We’re going to get to the bottom of this, and it won’t be pretty.
The DB sector has been moving into alternative investments for a few reasons:
– they want to lower volatility and valuations based on appraisals help this.
– the only way they can meet their obligations and optimistic assumptions is by going into investments which can be marked-to-make believe for up to a decade.
-they understand that the best place to be (with current yields at 2.5%-3.5%) is in investment pools that will participate in the privatization of public assets because these tend to be sold off at ridiculously low prices and often benefit from regulated pricing.
Ironically, the majority wants to protect our currently flawed pension system which is contributing to the gutting of the middle class.
I am for one single pension plan for all, private and public workers.
Might I suggest that all readers living in Cali give a call to this LACERA office and give them what-for. A couple hundred angry phone calls might be enough to the but fear of gawd (or rather, of Yves) into ’em.
The letter’s signatory, John Harrington, actually invites contact in the last paragraph.
564-6000 x4342, or via email at email@example.com
I am going to call him and encourage others to do so also, or at least email him.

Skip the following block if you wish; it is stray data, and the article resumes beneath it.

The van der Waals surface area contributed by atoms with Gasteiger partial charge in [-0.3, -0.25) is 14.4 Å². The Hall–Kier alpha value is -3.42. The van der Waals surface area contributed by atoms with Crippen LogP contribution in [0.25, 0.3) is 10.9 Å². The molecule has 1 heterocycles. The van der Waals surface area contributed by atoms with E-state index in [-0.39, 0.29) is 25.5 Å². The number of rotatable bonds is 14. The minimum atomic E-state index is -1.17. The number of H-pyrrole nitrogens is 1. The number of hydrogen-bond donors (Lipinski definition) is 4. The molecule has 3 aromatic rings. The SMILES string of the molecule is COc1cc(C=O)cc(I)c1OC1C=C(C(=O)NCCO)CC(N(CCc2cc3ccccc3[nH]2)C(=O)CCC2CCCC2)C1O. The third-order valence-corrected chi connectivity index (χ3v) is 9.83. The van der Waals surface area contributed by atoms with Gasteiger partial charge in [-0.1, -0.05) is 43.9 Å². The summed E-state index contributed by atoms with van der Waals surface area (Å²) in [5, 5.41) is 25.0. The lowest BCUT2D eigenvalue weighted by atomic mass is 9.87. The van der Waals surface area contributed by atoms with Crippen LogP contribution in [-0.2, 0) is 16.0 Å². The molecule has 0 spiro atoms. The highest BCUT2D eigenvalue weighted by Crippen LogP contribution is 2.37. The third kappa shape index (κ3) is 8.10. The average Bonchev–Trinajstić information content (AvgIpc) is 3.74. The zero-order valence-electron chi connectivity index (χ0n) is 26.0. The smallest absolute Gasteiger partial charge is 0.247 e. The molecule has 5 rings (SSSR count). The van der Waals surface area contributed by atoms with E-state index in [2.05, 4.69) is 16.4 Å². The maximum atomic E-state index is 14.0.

That would be terrific, thanks! Tony too!
There is this report out today at Alternet that is in line with your efforts.
the link: http://www.alternet.org/economy/new-report-reveals-how-wall-street-impoverishes-los-angeles?paging=off¤t_page=1#bookmark
This is a seriously small world. As it happens, I am also the beneficiary of a small pension from LACERA, and actually live in Los Angeles. I can feel the urge building to write them a letter :-).
It won’t be pretty, but it will be amusing. The phrase “Judas Goat” comes to mind, somehow.
This letters reads as half snow-job, half alternative reality, and is not atypical of the usual corporate responses when under pressure. (Do the people who write these things take classes in how to generate these?) The most bizzare part was
The bizzare part appears to be the premise. We are talking about a massive pension fund with a barrel of money to invest. My understanding was that it is the fund managers who must compete for this money, but the letter seems to imply that the fund must compete for the fund managers.
So LACERA live in bizzaro world, or have there been yet more changes the the law (that great tool Neo-Liberals assure us cannot be used to shape society), in order to reshape the social/working structures of pension funds so that the funds have to compete for fund managers. What kind of way is this to run pension schemes? I suppose it’s all so easy when it involves someone else’s money.
Most of the PE funds are based on generating quick capital gains. A large percentage are not based on growing the economy but on zero-sum games.
So pension plans try to look for PE funds that will not screw them… so there are all kinds of tricks that these funds use to look appealing.
There is a special dance between the two.
LACERA sounds like a high school freshman explaining why she must stay with her abusive sophomore jock boyfriend.